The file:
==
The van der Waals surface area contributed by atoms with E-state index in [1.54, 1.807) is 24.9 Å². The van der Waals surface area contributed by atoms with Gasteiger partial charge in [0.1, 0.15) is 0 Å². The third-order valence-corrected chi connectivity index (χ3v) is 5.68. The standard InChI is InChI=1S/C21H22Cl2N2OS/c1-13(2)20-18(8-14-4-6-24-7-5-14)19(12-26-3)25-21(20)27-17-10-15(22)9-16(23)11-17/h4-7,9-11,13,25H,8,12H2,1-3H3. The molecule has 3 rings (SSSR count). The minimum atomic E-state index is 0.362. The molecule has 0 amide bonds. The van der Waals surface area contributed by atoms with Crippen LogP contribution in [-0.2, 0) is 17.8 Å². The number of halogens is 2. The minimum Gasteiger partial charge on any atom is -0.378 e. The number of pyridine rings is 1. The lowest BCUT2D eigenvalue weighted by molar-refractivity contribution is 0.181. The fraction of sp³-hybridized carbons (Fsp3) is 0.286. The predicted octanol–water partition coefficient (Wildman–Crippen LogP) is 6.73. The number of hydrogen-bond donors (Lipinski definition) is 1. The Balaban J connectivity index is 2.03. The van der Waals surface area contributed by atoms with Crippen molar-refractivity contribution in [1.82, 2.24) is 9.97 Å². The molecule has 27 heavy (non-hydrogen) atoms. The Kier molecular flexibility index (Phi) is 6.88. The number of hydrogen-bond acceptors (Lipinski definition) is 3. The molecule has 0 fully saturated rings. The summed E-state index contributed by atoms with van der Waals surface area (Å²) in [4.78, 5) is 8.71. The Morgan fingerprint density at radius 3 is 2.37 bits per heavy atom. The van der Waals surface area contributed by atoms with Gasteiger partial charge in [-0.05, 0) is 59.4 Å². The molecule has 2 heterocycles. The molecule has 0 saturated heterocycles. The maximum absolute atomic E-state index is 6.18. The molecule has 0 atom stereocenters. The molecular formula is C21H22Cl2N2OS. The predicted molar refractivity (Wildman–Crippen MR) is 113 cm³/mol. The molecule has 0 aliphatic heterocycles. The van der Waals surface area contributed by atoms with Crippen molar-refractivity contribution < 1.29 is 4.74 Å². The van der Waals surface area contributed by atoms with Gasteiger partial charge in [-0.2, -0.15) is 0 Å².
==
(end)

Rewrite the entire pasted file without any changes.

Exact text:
The van der Waals surface area contributed by atoms with E-state index in [1.54, 1.807) is 24.9 Å². The van der Waals surface area contributed by atoms with Gasteiger partial charge in [0.1, 0.15) is 0 Å². The third-order valence-corrected chi connectivity index (χ3v) is 5.68. The standard InChI is InChI=1S/C21H22Cl2N2OS/c1-13(2)20-18(8-14-4-6-24-7-5-14)19(12-26-3)25-21(20)27-17-10-15(22)9-16(23)11-17/h4-7,9-11,13,25H,8,12H2,1-3H3. The molecule has 3 rings (SSSR count). The minimum atomic E-state index is 0.362. The molecule has 0 amide bonds. The van der Waals surface area contributed by atoms with Crippen LogP contribution in [-0.2, 0) is 17.8 Å². The number of halogens is 2. The minimum Gasteiger partial charge on any atom is -0.378 e. The number of pyridine rings is 1. The lowest BCUT2D eigenvalue weighted by molar-refractivity contribution is 0.181. The fraction of sp³-hybridized carbons (Fsp3) is 0.286. The predicted octanol–water partition coefficient (Wildman–Crippen LogP) is 6.73. The number of hydrogen-bond donors (Lipinski definition) is 1. The Balaban J connectivity index is 2.03. The van der Waals surface area contributed by atoms with Crippen molar-refractivity contribution in [1.82, 2.24) is 9.97 Å². The molecule has 27 heavy (non-hydrogen) atoms. The Kier molecular flexibility index (Phi) is 6.88. The number of hydrogen-bond acceptors (Lipinski definition) is 3. The molecule has 0 fully saturated rings. The summed E-state index contributed by atoms with van der Waals surface area (Å²) in [4.78, 5) is 8.71. The Morgan fingerprint density at radius 3 is 2.37 bits per heavy atom. The van der Waals surface area contributed by atoms with Gasteiger partial charge in [-0.05, 0) is 59.4 Å². The molecule has 2 heterocycles. The molecule has 0 saturated heterocycles. The maximum absolute atomic E-state index is 6.18. The molecule has 0 atom stereocenters. The molecular formula is C21H22Cl2N2OS. The predicted molar refractivity (Wildman–Crippen MR) is 113 cm³/mol. The molecule has 0 aliphatic heterocycles. The van der Waals surface area contributed by atoms with Crippen molar-refractivity contribution < 1.29 is 4.74 Å². The van der Waals surface area contributed by atoms with Gasteiger partial charge in [-0.2, -0.15) is 0 Å².